They plan to regulate the wages and hours of coal workers because that affects the price of coal.  But by a 5-4 decision, the Supreme Court says that Congress can’t do that!  They reason that a coal mine is not interstate in nature because each mine is located in only one state.  Therefore, the wages that a mine worker gets for working in that particular mine is a local issue of the state where the mine is located.  Each state controls the conditions within the mines within that state.  The Court believes that it matters neither that the coal will enter the stream of interstate commerce, nor that Carter Coal does business in many different states.  The subsequent entry of the coal into interstate commerce doesn’t matter.  But notice that now we’re starting to get a split.


Jones & Laughlin


This case comes up in 1937.  This case involves the National Labor Relations Board.  Congress comes up with a new law to govern working conditions: hours, wages, and so on in many different industries.  The statute looks a lot like the NIRA above, but the case looks more like Carter Coal.


The issue is: Can Congress regulate the rules of the employees of this company when they work in the mines or in particular factories?  If you considered Schecter Poultry and Carter Coal as precedent, you might think the conclusion is obvious and the law can’t stand.


But in a reversal, the Supreme Court by a 5-4 margin allows the law to stand as applied.  The Supreme Court argued that steel is essential to the health of the national economy, and thus steel worker strikes would cripple interstate commerce.  This is exactly the reverse of the reasoning in Carter Coal, that is, it’s the reasoning of the dissenter.  The same argument from the dissent in the previous case becomes the prevailing argument in this case.


Why does the transformation happen here?  Roosevelt was going to pack the court.  But note that there are no changes in appointments to the court between 1935 and 1937.  The exact same nine individuals who decided Schecter Poultry unanimously and then decided Carter Coal decided Jones & Laughlin entirely differently.


Roosevelt and Congress are losing cases.  He won’t accept what the Supreme Court says.  Also note that 1936 is an election year.  Roosevelt runs a campaign essentially against the “old farts” on the Supreme Court.  He claims they’re totally out of touch with reality and that it’s really their fault that the Depression hasn’t abated.  It was a pure political power move (I think).


Roosevelt announced after a landslide victory that he’s going to pack the Court (that’s not what he called it, of course).  He was going to destroy the Supreme Court as an institutional of American government as it had heretofore existed because it was getting in the way.  The President was going to more or less sweep the Supreme Court into the “dustbin of history” because they were getting in the way!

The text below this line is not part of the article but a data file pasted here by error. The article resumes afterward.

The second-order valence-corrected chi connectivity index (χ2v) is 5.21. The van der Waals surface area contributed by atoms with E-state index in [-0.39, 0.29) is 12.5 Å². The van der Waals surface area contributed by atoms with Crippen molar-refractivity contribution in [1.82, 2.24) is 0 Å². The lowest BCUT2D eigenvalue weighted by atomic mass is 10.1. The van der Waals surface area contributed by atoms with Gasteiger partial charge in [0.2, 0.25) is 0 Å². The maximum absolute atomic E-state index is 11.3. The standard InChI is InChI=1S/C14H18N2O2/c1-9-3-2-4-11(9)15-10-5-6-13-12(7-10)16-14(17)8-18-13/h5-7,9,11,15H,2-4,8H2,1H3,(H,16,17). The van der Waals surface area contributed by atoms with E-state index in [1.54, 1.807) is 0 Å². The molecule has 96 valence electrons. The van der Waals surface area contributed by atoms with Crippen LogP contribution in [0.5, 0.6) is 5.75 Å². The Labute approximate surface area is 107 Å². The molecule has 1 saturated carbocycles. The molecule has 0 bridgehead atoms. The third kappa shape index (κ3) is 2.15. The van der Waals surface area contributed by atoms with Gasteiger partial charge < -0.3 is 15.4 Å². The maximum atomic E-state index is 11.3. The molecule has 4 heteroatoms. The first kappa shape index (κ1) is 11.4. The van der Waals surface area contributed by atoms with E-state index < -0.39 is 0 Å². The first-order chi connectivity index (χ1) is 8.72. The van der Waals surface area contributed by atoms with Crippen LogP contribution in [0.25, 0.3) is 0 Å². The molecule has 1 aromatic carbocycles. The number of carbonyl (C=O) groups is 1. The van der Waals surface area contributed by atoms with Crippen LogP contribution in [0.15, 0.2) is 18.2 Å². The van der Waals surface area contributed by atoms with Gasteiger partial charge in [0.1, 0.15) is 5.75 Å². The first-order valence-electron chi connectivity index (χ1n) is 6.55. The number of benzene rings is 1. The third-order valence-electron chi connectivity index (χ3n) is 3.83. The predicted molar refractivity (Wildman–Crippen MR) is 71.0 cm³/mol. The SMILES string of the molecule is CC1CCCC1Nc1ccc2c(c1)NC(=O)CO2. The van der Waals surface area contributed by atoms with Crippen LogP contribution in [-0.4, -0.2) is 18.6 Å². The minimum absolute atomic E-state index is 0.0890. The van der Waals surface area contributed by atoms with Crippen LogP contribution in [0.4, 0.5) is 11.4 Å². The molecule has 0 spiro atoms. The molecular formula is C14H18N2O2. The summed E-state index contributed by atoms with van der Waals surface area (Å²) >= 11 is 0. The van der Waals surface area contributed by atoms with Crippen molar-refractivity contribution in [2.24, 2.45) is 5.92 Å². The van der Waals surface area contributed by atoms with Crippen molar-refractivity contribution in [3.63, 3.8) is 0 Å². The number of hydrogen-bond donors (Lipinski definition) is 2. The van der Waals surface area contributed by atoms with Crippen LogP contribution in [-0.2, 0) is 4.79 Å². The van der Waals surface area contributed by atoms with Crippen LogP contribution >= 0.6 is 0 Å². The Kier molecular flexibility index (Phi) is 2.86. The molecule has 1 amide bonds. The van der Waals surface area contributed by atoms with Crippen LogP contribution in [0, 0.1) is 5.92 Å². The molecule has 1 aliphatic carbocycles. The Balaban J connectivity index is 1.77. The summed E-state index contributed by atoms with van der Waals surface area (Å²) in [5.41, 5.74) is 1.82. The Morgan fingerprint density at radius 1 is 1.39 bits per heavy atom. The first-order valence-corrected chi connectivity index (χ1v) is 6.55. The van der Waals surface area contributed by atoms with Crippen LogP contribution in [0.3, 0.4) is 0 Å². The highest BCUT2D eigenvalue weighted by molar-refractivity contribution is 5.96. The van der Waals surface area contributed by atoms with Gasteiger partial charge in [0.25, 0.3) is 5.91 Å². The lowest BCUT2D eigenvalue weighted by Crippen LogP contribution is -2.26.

The Supreme Court justices read the newspaper and they pay attention to what’s going on.  They realize that they can’t win this fight!  They act to save their institution!  Ain’t this exciting?


Justice Roberts switched sides!  It seems like what he did was switched his vote to save the institution.  That worked!  That was enough to shut Roosevelt up.  The Senate stopped holding hearings on the court-packing plan.  “This is power politics!  This is reality!”


This was a huge transformation in the understanding of the Commerce Clause.  It didn’t happen by way of a constitutional amendment.  Roosevelt considered this but rejected it.  Roosevelt felt that the only way you could trust the Court was by packing the court.  Thus, a whole new way of understanding the Commerce Clause emerged.


Wickard v. Filburn


We have some more appointments, but we have more or less the consolidation of Roosevelt’s power.  The ethos is: Congress can do pretty much whatever it wants in the name of protecting the economy.  It is instructive to compare Schecter Poultry and Wickard.  The tomatoes or wheat being grown at home are agricultural and local in the way that chickens are also agricultural and local.  Seven years after Schecter Poultry, they go from saying “no you can’t regulate it” to “yes you can”!


These cases are not consistent doctrinally.  They represent two radically different ways of understanding the Commerce Clause.


Now fast-forward to right before Lopez: between Wickard in 1942 and Lopez in 1995, the prevailing ethos is that Congress can do whatever it wanted in an era of believing in Big Government and the power of the federal government.


President Johnson talked about the Great Society.  One of the critical aspects of the Great Society was the Civil Rights Act and the idea that Congress would have the authority to protect civil rights.  The Act was justified under the Commerce Clause.  Think of Ollie’s Barbeque, a really local restaurant in Alabama.  Congress says there can’t be any discrimination there because restaurants are a form of commercial activity that receives its products through the stream of interstate commerce!  By the 1960’s, Congress can do that because there’s a whole change in the understanding of the Commerce Clause.  We will give Congress broad latitude to do what they think is in the national interest.


This changes dramatically when we get to Lopez.


Back to Class Notes